Government in America: Chapter 12 (Congress) Key Terms
Chapter 12 Key Terms for the 12th edition of Government in America: People, Politics, and Policy by George C. Edwards III, Martin P. Wattenberg, and Robert L. Lineberry.
Those already holding office. In congressional elections, they usually win.
Activities of members of Congres that help constituents as individuals; cutting through bureaucratic red tape to get people what they think they have a right to get.
The mighty list of federal projects, grants, and contracts available to cities, businesses, colleges, and institutions available in a congressional district.
A legislature divided into two houses. The U.S. Congress and every American state legislature except Nebraska's are this.
House Rules Committee
An institution unique to the House of Representative that reviews all bills (except revenue, budget, and appropriations bills) coming from a House committee before they go to the full House.
A strategy unique to the Senate whereby opponents of a piece of legislation try to talk it to death, based on the tradition of unlimited debate. Today, 60 members present and voting can halt this.
Speaker of the House
An office mandated by the Constitution. This person is chosen in practice by the majority party, has both formal and informal powers, and is second in line to succeed the presidency should that office become vacant.
The principal partisan ally of the Speaker of the House or the party's manager in the Senate. The majority leader is responsible for scheduling bills, influencing committee assignments, and rounding up votes in behalf of the party's legislative positions.
Party leaders who work with the majority leader or minority leader to count votes beforehand and lean on waverers whose votes are crucial to a bill favored by the party.
The principal leader of the minority party in the House of Representatives or in the Senate.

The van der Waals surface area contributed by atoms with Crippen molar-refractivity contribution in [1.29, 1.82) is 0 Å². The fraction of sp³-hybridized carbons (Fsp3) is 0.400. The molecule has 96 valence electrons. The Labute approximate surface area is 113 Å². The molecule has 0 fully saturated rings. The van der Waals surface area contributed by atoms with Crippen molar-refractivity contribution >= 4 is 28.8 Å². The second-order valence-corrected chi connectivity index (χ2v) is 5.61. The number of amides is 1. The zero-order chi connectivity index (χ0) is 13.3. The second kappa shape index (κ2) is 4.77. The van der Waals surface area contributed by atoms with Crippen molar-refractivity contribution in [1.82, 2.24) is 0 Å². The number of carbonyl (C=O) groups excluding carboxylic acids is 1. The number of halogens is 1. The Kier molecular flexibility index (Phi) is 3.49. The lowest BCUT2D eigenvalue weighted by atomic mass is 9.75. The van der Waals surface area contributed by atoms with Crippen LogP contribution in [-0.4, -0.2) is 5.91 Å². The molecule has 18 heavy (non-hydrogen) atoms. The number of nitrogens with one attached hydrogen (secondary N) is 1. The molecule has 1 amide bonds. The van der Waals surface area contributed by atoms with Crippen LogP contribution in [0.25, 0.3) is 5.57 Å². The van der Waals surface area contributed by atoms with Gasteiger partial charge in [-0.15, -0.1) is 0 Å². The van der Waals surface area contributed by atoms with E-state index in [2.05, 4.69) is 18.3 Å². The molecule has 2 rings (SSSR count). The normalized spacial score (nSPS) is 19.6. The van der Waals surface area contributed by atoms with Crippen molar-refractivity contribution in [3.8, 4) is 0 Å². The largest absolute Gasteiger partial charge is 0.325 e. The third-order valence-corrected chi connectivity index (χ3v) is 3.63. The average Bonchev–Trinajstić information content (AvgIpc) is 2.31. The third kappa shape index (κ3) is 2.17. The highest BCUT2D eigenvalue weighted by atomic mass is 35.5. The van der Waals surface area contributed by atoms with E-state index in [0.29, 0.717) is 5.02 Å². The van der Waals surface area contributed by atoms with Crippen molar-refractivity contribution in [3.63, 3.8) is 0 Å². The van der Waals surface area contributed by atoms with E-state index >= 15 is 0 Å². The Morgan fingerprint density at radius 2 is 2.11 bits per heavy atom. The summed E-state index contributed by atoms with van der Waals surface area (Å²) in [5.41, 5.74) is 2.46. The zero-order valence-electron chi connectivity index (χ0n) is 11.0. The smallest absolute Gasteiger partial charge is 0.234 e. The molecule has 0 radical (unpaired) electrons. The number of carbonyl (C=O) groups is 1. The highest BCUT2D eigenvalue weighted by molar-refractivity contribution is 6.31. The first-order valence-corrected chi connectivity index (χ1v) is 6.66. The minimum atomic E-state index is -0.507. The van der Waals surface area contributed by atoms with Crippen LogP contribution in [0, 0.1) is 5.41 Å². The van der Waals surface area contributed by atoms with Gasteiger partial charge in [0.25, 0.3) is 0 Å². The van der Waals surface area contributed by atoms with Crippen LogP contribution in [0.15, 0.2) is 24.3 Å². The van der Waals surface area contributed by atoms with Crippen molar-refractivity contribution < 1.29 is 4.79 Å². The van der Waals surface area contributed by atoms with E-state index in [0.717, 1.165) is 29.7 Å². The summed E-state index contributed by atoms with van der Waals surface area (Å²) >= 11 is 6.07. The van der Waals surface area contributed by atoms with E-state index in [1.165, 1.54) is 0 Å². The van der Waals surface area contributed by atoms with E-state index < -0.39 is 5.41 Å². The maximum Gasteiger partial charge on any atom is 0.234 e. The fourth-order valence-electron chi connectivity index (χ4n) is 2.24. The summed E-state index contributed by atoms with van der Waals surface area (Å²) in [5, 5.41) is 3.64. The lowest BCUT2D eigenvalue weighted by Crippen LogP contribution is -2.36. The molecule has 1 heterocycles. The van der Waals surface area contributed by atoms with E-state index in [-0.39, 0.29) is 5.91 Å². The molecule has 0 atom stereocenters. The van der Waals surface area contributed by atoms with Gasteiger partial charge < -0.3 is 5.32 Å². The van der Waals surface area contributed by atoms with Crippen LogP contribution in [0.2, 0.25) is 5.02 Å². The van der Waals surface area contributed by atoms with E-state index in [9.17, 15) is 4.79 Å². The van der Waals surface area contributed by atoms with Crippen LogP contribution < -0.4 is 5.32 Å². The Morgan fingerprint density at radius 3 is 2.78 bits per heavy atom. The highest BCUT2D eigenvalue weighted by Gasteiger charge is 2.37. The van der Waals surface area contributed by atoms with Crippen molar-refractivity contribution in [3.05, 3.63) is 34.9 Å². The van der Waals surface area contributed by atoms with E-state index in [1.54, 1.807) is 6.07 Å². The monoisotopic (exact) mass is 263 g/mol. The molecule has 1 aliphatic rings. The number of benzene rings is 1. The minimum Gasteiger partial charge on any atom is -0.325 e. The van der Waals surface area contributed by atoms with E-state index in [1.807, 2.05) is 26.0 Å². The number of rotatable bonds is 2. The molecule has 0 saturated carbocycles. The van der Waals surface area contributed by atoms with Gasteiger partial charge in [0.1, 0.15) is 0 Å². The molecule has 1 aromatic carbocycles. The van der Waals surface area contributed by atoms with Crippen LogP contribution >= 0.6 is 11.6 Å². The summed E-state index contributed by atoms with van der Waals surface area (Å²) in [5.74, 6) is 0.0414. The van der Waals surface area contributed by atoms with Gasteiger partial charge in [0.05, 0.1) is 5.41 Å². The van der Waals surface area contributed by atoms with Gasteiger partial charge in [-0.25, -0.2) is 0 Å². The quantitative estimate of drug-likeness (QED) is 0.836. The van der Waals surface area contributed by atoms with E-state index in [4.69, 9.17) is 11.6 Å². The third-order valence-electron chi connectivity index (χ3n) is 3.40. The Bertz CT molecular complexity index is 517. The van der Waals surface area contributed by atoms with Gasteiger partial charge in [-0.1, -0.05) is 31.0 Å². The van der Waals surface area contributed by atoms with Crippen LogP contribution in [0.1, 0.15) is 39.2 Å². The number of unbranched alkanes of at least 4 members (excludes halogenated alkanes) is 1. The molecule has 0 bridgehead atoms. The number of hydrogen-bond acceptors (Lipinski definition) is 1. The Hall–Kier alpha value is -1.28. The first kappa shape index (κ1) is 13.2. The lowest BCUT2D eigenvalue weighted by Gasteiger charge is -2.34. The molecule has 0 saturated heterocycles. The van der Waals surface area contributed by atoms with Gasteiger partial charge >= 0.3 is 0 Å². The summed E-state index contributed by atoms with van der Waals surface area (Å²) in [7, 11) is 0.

Separate subject-matter committees in each house of Congress that handle bills in different policy areas.
Congressional committees on a few subject-matter areas with membership drawn from both houses.
Congressional committees formed when the Senate and the House pass a particular bill in different forms. Party leadership appoints members from each house to iron out the differences and bring back a single bill.
Congressional committees appointed for a specific purpose, such as the Watergate investigation.
Congress' monitoring of the bureaucracy and its administration of policy, performed mainly through hearings.
The most important influencers of the congressional agenda. They play dominant roles in scheduling hearings, hiring staff, appointing subcommittees, and managing committee bills when they are brought before the full house.
A simple rule for picking committee chairs, in effect until the 1970s. The member who had served the committee the longest and whose party controlled Congress became chair, regardless of the party loyalty, mental state, or competence.
A group of members of Congress sharing some interest or characteristic. Most are composed of members from both parties and form both houses.
A proposed law, drafted in precise, legal language. Anyone can draft one of this, but only a member of the House of Representatives or the Senate can formally submit it for consideration.